Fat Tissue

To better understand the role played by lipids in disturbances associated with HIV infection and with new antiretroviral therapies, it is necessary to review several concepts regarding fat tissue in humans. Actually, fat tissue seems to be both the main player in and the victim of such disorders. Fat tissue not only stores and mobilises rapidly available energy (~ 9 Kcal/g), but also produces hormone-like substances, such as leptin and adiponectin [91], and, especially, cytokines, such as TNF-a [92] and IL-6 [93]. For these reasons, fat tissue is an important metabolic organ. Leptin regulates hypothalamic centres of hunger and satiety [94, 95]; adiponectin reduces plasma levels of glucose, fatty acids, and triglycerides, thereby preventing fat accumulation in muscles and liver [96, 97]. Some 60% of adipose tissue is composed of adipocytes, the rest being blood cells, pericytes, preadipocytes, and fibroblasts [98]. In the human embryo, fat tissue is observed beginning at the second trimester of pregnancy, and its body distribution remains constant throughout foetal and adult life. At birth, the fatty mass is 14% of body weight, with changes depending on the mother's general condition. During the first year of life, adipocytes undergo hypertrophy, and then replicate until full body development is completed. Only 2% of mature adipocytes undergo mitosis, under appropriate stimulation. Therefore, adipocyte hypertrophy, rather than an increase in their number, seems responsible for the diffuse or localised increases in fatty masses [99]. There is, however, a pool of quiescent or immature adipocytes that can differentiate into mature adipocytes under hormonal and vitamin stimulation [98, 100]. During differentiation, markers such as LPL mRNA, glyc-erol triphosphate dehydrogenase (GPDH), hormone-susceptible lipase (HSL), perilipin, a glucose carrier (GLUT4), and p-3 receptors are acquired. Triglycerides comprise 90% of the mature adipocyte and provide a source of easily available energy through their hydrolysis to fatty acids and glycerol. Mature adipocyte expresses a-2 -adrenergic receptors (a2AR) and adipsin [98]. Adipose tissue secretes LPL, adipsin, complement C3 and B fractions, P450 aromatase, leptin, and growth factors [94, 101]. Its main metabolic functions are lipid hydrolysis and synthesis. Lipolysis is initiated via the activation of p-adrenergic receptors, which in turn activates adenyl cyclase, with subsequent cAMP production via ATP hydrolysis. cAMP activates a protein kinase that, in turn, activates HSL and the hydrolysis of triglyceride to fatty acids and glycerol. The p-1 receptors are epinephrine- and norepinephrine-specific, p-2 receptors are isopre-naline-specific, and p-3 receptors are activated by high doses of catecholamines. a-1 and a-2 receptor activation terminates lipolysis by inhibiting adenyl cyclase. Liposynthesis is driven by LPL, a 55-kDa glycoprotein activated by apoprotein C-II. It hydrolyses circulating triglycerides of chylomi-crons and VLDLs. The distribution of adipose tissue throughout the body depends on genetic and hormonal factors [102]. In females, fat tissue is mainly localised to the thighs, with a central redistribution occurring after menopause. In males, fat tissue has mainly a visceral distribution [103,104]. Excess visceral fat storage is associated with hyperinsulinaemia, diabetes, hyperlipaemia, hypertension, decreased glucose tolerance, and increased cardiovascular disease risk [105]. The metabolic activity of adipose tissue varies according to its anatomic distribution. Epiploic fat is more susceptible to catecholamines than epigas tric fat, because its adipocytes are larger and contain more p-3 receptors. Since there is increased lipolytic hydrolysis in visceral fat, the flow of FFA is directly conveyed to the liver. Hepatic VLDL synthesis increases, whereas the uptake of insulin by the liver decreases. Chronic hyperinsulinaemia induces a peripheral insulin resistance [103], increasing diabetes risk. Subcutaneous thigh fat is less susceptible to catecholamines and has a higher LPL index, implying a greater liposynthetic activity. The number of cortisol and androgen receptors is higher in visceral than in subcutaneous fat [102]; as a consequence, LPL stimulation is stronger. Androgen stimulation of p-receptors increases HSL lipolytic activity. The function of brown adipose tissue (BAT) in humans is still not clear. In many animal species, 25% of body weight consists of BAT, which is involved in thermal homeostasis and heat dispersion when the animal is exposed to low/high temperature or hyper/hypo-feeding. Heat is produced by uncoupling fatty acid oxidation and ATP production in mitochondria through an uncoupling protein (UCP) [106]. In humans, adipocytes identical to those of BAT are observed only in pathological conditions, such as Cushing's syndrome, pheocromocytoma, and multiple symmetric lipomatosis. This last syndrome is characterised by the distribution of multiple, non-encapsulated lipomas to the nape, neck, and supraclavicular and mediastinal regions, along with high LPL activity and decreased lipolysis [107-110]. It has also been suggested that BAT plays a role also in diet-induced thermogenesis.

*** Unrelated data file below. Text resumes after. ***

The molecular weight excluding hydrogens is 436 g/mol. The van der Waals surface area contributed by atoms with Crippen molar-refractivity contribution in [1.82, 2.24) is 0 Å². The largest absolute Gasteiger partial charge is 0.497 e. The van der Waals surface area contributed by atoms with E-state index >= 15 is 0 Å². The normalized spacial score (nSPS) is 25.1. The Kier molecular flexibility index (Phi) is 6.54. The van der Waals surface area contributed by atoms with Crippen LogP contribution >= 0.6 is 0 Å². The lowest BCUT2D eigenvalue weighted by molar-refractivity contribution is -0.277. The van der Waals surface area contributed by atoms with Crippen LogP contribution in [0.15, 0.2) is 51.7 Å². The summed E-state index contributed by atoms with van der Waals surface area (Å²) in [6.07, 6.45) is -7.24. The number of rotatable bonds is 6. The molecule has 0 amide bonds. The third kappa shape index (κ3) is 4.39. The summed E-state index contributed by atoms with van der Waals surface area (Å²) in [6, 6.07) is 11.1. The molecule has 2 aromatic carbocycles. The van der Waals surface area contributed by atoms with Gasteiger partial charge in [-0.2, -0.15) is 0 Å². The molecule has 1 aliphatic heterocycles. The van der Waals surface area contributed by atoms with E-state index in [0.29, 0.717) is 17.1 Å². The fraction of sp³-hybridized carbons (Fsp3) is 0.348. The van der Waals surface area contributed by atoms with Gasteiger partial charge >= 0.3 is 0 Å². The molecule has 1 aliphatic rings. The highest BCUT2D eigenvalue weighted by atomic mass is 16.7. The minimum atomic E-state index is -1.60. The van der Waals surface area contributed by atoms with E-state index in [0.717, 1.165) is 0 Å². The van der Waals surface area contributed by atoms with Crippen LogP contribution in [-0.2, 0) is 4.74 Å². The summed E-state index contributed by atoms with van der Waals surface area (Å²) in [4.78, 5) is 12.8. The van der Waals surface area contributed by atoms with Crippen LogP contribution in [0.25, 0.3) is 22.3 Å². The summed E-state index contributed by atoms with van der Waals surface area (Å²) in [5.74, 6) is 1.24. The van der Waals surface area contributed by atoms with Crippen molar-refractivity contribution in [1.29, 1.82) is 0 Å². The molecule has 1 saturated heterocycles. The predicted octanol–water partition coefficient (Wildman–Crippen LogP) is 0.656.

Fire Up Your Core

Fire Up Your Core

If you weaken the center of any freestanding structure it becomes unstable. Eventually, everyday wear-and-tear takes its toll, causing the structure to buckle under pressure. This is exactly what happens when the core muscles are weak – it compromises your body’s ability to support the frame properly. In recent years, there has been a lot of buzz about the importance of a strong core – and there is a valid reason for this. The core is where all of the powerful movements in the body originate – so it can essentially be thought of as your “center of power.”

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